Blaxploitation is a specific body of work within the larger framework of exploitation films that focuses on the stereotypical images of the Black community and used satire to deconstruct those very images. Although these controversial works were condemned by activists for reinforcing prejudices, blaxploitation films have a special place in cinematic history because they signalled a unique era in which Black characters were no longer marginalised and came to the forefront as primary subjects of cinematic investigations.
A major figure of the genre, filmmaker Jack Hill explained: “Blaxploitation and other labels like that were created by writers for the trade papers that liked to come up with clever things. And exploitation was a common word at the time. The name blaxploitation did not actually come up until later and it was the invention of some writer for ‘Variety’ or something like that, I guess. I think it’s kind of demeaning because these films were…they played top of the bill. They were not like ‘B’ movies, you know, which were a totally different type of thing.”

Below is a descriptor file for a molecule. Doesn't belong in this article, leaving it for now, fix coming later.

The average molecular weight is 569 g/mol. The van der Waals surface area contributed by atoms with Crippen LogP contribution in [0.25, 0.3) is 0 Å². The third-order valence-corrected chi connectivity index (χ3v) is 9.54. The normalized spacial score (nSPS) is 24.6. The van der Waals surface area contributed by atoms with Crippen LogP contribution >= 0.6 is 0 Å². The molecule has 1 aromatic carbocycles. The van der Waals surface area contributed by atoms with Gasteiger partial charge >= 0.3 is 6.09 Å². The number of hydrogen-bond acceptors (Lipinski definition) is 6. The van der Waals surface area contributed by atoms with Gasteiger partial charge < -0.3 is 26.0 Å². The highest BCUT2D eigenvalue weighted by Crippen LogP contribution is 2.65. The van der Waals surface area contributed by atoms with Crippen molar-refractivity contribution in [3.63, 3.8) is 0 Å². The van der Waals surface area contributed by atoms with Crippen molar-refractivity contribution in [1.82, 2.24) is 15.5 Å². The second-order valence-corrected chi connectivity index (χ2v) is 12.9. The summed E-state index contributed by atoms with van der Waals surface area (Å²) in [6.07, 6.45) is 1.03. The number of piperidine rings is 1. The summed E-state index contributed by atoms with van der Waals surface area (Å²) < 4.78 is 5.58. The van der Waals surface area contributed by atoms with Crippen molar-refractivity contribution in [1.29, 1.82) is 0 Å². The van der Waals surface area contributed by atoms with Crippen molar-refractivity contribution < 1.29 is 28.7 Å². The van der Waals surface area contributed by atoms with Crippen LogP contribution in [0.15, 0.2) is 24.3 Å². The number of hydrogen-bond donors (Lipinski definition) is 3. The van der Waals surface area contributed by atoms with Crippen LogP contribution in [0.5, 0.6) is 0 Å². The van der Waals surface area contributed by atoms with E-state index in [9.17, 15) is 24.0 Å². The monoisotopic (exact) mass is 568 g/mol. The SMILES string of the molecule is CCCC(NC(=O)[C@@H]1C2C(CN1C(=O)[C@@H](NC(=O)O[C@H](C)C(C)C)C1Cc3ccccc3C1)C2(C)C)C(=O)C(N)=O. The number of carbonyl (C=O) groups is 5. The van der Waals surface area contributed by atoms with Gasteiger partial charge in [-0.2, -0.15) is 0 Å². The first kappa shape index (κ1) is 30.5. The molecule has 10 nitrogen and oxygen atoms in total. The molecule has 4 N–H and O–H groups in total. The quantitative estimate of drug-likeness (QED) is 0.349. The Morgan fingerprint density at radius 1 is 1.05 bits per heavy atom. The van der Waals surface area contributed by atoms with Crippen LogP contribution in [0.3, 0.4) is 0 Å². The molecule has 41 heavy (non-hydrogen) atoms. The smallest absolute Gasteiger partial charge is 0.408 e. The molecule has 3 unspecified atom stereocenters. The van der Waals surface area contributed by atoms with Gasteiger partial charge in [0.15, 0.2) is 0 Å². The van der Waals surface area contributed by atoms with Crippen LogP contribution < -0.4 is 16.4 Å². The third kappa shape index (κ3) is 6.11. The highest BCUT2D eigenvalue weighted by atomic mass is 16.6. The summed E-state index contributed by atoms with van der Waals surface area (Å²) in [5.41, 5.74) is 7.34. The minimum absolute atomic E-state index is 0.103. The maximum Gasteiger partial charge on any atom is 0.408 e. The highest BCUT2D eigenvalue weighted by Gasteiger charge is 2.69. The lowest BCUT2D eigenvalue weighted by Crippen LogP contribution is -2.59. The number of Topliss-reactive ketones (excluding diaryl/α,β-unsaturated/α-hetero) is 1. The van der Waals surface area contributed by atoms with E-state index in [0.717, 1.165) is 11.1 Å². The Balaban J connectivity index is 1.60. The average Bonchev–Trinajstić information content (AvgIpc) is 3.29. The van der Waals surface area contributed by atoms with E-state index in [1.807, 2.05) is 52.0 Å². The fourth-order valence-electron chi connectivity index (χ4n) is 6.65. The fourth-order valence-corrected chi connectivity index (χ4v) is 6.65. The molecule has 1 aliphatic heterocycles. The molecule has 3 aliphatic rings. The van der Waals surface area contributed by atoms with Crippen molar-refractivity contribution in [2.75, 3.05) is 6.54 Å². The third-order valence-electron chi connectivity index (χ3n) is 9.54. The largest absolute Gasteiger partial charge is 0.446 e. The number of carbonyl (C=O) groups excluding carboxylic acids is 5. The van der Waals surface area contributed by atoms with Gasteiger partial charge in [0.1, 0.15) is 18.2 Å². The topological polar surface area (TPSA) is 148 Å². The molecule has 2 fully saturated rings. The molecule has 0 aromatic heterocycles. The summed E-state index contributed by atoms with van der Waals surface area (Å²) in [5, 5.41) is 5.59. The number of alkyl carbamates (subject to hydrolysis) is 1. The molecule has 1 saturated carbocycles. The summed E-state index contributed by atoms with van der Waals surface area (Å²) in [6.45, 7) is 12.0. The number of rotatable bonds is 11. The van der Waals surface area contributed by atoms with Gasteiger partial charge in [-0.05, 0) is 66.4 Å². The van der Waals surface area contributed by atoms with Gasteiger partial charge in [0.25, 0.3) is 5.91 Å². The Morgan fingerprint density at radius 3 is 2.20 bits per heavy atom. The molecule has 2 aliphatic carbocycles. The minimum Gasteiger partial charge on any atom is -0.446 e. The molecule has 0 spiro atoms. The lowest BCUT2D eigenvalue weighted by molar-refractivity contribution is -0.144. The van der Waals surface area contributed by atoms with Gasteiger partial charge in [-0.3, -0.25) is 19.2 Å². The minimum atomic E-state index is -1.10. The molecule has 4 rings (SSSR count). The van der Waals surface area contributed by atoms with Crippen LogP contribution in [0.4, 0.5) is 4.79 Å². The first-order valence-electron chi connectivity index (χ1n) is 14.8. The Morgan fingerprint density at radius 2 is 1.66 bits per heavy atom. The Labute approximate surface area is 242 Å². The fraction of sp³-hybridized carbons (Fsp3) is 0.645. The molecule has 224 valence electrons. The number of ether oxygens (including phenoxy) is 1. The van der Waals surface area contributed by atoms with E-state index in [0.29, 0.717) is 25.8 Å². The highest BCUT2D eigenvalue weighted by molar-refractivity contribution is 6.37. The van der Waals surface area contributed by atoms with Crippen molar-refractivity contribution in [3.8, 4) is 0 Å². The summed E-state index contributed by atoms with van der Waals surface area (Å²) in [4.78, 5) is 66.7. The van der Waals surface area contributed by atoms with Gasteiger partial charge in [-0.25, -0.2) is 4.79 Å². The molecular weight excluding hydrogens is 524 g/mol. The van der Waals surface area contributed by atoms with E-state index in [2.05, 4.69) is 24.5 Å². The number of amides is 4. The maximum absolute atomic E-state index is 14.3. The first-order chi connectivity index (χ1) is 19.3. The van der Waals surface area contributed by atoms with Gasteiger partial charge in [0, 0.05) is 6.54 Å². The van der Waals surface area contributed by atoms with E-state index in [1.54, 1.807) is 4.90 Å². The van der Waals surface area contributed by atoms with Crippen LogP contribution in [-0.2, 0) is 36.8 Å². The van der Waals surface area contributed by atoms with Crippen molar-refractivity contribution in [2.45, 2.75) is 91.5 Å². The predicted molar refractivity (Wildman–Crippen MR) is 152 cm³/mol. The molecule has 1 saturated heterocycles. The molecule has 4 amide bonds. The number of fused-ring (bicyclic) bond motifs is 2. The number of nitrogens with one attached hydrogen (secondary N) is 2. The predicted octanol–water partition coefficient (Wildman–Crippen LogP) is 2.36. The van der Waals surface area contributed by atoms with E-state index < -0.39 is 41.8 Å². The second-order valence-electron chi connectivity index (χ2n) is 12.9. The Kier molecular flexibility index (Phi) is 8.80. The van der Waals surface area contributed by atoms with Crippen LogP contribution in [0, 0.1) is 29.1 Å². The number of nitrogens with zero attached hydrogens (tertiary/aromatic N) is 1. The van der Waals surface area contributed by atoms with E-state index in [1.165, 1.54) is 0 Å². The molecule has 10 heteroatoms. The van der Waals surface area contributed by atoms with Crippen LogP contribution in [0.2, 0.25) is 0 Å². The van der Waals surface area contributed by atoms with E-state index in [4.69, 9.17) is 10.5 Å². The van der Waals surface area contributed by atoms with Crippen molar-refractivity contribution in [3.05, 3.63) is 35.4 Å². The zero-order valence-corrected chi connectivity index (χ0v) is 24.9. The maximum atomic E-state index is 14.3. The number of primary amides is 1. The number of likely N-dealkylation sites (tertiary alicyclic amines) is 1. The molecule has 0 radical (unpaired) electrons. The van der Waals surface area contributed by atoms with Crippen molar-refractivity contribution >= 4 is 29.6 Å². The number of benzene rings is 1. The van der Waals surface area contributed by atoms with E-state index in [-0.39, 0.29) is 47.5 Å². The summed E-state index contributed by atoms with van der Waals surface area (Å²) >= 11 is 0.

Adding, “And what happened was that my films with Pam Grier, and a few others, attracted a much wider audience, which they used to call a crossover audience, meaning that white audiences were interested in black characters and lifestyles. And the result of that was that ultimately the mainstream films picked it up and incorporated those characters and lifestyles into their films and blaxploitation as a genre was no longer necessary.”
For this edition of our weekly spotlight on world cinema, we take a look at some of the most definitive works from the blaxploitation genre in order to get a better understanding of this important oeuvre.
10 essential films from the ‘Blaxploitation’ genre:
Sweet Sweetback’s Baad Asssss Song (Melvin Van Peebles – 1971)
A true blaxploitation masterpiece, Melvin Van Peebles’ celebrated cult classic follows the life of a Black man who escapes the white imperialism of government authorities. Last year, the Library of Congress decided to include this gem in its national film registry for preservation.